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Feb 12, 2016, 12:32 PM
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R/C Diary Pt.2

Spring 2015:
I found this broken sailplane that had been squirrelled away in the crawl/storage space of our house. I honestly can’t remember where or when I acquired this plane. I have a vague memory of trying to hand launching it whereby it promptly dove straight into the dirt and snapped the nose off. The covering was quite hideous, so I stripped the covering off the fuselage, repaired the nose & recovered with bright yellow Ultracote.

I took it to our soaring field and gave it a few hand launches. It seemed to float along pretty well, so I figured the balance must have been okay. The club instructor had set up a hi-start line & was using it to get his gentle lady up into the air. I asked him if he would take my “Sophisticated Lady” up for its maiden flight. I have never used a hi-start before and was amazed how much pull was put on the line. He let her go and it immediately performed this high, wide arc to the right then flew upside down before piling straight into the ground, exploding into a cloud of yellow dust! We both looked at each other….what the hell happened?… idea. If I ever get ambitious, I may rebuild it. But for now, I have too many other projects on the go.

In October/15 for my 67th birthday, I bought myself a new 10 Channel Futaba T10J programmable, 2.4 Mhz radio transmitter and receiver. This was a big step up from my older 72 Mhz radios.

I didn’t get much flying time in 2015. We were out west to Alaska & Tsawwassen for a month in May/June, then we had to get ready for my wife’s hip operation and recovery period which basically killed the summer & fall flying weather. Then I managed to strain the MCL in both knees! Baah!

In December/15, I drove back to the HobbyHobby store in Mississauga and picked up a new Park 480 brushless motor, an EFlite, 30 amp programmable ESC. A Great Planes 3S 2,200 Mah Li-Po battery and Wattmeter. I also purchase a Hi-Tec Multi-charger to charge & balance the batteries. I set the system up on a test stand, hooked up the wattmeter and found I was drawing about 15.5 amps at full throttle, using a Radian 9.5 x 7.5 folding prop. The motor was rated for 22 amps continuos or 28 amps in burst mode for 15 sec. The ESC was rated for 30 amps so it all should work well. Just for fun, I changed the prop to an Airscrew 12”x 8” folding prop and the meter showed 23.5 amps at full throttle. I think a 11”x 8” prop would probably be ideal.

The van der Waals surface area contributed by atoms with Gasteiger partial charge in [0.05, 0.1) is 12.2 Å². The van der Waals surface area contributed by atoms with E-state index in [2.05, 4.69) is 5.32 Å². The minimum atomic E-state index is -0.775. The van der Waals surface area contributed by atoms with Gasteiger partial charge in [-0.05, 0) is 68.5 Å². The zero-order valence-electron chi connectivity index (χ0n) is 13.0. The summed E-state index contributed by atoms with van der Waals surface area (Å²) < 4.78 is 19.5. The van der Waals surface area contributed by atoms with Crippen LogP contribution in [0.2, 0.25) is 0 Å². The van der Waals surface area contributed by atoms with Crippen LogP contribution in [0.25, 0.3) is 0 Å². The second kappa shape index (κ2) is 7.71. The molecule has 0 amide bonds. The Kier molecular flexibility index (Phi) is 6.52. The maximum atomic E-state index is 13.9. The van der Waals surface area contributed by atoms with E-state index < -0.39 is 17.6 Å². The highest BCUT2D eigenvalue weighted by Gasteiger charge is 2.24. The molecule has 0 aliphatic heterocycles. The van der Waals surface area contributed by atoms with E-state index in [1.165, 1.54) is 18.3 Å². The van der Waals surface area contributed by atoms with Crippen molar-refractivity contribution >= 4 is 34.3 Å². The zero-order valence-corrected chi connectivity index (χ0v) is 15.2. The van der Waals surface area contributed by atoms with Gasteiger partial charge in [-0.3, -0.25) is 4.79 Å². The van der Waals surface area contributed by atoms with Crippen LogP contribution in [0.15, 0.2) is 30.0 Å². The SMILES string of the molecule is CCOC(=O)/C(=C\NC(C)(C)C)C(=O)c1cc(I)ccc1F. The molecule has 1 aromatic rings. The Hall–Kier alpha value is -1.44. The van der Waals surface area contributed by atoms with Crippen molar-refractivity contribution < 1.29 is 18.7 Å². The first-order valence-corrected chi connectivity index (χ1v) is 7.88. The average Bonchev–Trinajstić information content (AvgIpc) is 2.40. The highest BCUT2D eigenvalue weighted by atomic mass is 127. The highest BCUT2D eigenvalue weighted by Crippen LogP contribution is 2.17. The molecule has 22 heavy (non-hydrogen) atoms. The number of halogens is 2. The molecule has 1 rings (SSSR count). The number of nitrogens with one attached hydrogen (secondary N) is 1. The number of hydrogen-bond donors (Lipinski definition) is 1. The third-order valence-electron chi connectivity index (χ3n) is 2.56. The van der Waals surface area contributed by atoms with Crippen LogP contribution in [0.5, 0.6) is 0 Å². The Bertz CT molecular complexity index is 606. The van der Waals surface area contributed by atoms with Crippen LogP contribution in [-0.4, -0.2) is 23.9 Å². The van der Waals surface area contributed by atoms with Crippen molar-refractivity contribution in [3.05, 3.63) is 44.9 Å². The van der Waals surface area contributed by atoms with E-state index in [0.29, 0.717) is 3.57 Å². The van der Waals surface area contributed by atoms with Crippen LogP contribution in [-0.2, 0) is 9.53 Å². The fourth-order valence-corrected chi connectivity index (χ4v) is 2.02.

Now I have to try & install the new brushless outrunnner motor into the narrow nose section of the plane. Once I have that figured out, it won’t be long before I have the plane back up into the air.

I have also become interested in a new type of glider called a DLG or discus launch glider. These planes are usually 1 to 1.5 m in wingspan and ultra light. A member in my club actually gave me a used Mountain Models DL50….a very light DLG with a 50” wingspan. There were some issues to work out but I finally got the little floater into the air using my new 2.4 Mhz radio & transmitter.

I had to set up the D/R rates and Expo on the new radio….something new to me, but managed to get it all set. Basically, the dual rates allows me to reduce the amount of movement on the control surfaces and the expo settings reduces the sensitivity of the control stick in their neutral positions. This makes for a much smoother flying session imo!

Last edited by Pappyjkns; Feb 13, 2016 at 03:29 PM.
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Feb 27, 2016, 09:09 AM
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I attribute those high-start 'death arcs' to 'weather vane' action.

By this I mean when the plane gets well above the ground, a cross wind will turn the tail in the direction of the wind forcing the nose into the wind. This is almost always not good. I have even applied full opposite rudder to no success.

There is too much energy to overcome between the high start and the wind. Of course, where ever you stake down is initially upwind. The wind rarely cooperates and stay in the same direction.

At least that is my theory. The more experience high start fliers probably have a better explanation.

Feb 29, 2016, 06:30 PM
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I can see how that might happen! I have a theory that as I passed the transmitter to him, the rudder tab got knocked over to the right. I never checked the setting after because I was in shock I think! At any rate, I think there is just too much pent up energy that gets released instantly & these slow flying birds can't handle the forces & speeds inflicted on them. I also think in retrospect, that maybe we should have tried to launch with less pull until we got to see how it handled. We learn from our mistakes & move on!


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